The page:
Figure 3.5 shows a many-to-many relationship between tblContacts and tblContactType through the linking table tblContactInfo. tblContacts contains all the contacts in your database. tblContactType lists all the types of contact information: Fax, Email, Phone, and Pager. tblContactInfo is the linking table. It contains a reference to a contact (ContactID), a contact type (ContactTypeID), and the contact information itself (ContactInfo), so you can locate either a specific telephone number using a contact's name or a specific contact name using a particular telephone number.
Moreover, if your contact adds a new type of communication (like a Web address) to the list, you simply add "Web Address" to the lookup table (tblContactType), and then add the new linking record to tblContactInfo. This is the most flexible way to build a contact management system because it avoids repeating fields (Phone1, Phone2, and so forth), blank fields, and having to add new fields to a table when you add another communication type to the list. A common naming convention when using a linking table this way is to use the "trel" prefix to identify a linking table. In this case, the tblContactInfo would be named trelContactInfo.
Figure 3.5 A many-to-many relationship using a linking table.
Data normalization describes the process of designing a database (or modifying an existing database design) and organizing data to take best advantage of relational database principles. Codd defined six levels of normalization that he described as normal forms. The first three, known as First, Second, and Third Normal Form, have the most impact on database design decisions. As you read through the next few paragraphs, keep the following somewhat whimsical but useful summation of Codd's first three laws in mind: "The values in a row are dependent on the key, the whole key, and nothing but the key, so help me Codd."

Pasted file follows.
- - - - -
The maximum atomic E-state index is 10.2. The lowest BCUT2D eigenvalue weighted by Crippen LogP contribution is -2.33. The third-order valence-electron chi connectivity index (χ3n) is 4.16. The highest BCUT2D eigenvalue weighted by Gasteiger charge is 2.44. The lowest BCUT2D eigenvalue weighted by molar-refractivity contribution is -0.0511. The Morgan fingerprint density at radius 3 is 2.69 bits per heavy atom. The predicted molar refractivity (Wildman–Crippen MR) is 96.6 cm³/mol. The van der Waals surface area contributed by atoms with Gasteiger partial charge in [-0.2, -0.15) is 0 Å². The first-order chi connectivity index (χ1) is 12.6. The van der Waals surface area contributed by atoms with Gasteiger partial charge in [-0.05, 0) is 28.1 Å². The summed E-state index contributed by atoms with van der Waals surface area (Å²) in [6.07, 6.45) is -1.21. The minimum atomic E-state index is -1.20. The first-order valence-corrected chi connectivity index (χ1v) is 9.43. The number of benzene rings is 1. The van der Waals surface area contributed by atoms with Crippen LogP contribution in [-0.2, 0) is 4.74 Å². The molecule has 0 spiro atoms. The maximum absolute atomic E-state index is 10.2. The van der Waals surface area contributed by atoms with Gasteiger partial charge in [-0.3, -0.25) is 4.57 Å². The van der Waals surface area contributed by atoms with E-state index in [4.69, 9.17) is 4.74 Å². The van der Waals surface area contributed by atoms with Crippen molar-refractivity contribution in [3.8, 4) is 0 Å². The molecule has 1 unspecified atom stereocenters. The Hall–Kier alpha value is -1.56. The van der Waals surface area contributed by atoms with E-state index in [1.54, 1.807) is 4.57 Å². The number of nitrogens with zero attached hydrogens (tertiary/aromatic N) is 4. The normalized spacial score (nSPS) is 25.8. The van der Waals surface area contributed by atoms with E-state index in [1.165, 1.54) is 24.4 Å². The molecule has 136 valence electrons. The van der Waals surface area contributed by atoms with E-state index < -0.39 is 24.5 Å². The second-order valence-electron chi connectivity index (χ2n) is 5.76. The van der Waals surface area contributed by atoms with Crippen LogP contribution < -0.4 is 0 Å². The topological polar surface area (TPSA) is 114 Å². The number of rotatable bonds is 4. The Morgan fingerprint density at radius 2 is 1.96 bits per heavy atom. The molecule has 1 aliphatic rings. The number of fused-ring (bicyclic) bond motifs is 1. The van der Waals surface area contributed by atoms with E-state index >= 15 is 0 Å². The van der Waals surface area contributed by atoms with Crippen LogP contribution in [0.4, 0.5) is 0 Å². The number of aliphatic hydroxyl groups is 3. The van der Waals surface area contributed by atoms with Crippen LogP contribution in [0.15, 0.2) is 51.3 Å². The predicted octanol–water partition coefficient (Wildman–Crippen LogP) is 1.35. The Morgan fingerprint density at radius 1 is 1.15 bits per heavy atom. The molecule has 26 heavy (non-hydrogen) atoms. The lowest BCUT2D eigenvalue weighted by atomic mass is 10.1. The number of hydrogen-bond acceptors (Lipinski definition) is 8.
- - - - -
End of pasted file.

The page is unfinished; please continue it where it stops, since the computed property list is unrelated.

First Normal Form
First Normal Form requires that all columns (fields) in a table contain atomic values. That is, each field should contain one value, not a list of values or any repeating groups of data. Many flat file "databases" store data in this fashion, which makes searching quite difficult.
The term flat file database refers to files, almost always text files but sometimes binary, containing some type of data. They are called "flat" because they lack any structure or hierarchical arrangement suggesting the relationship between one record and the next. Flat files are often database dumps.
Figure 3.6 shows an example of a table that is not in First Normal Form.
Figure 3.6 A table not in First Normal Form.
The ContactInfo column violates First Normal Form because it contains multiple pieces of information. Putting the contact type (Fax, Voice, Email) in its own column (ContactType), making separate records for each contact number in the ContactInfo column, creating the ContactInfoID column, and making ContactID the table's primary key results in Figure 3.7.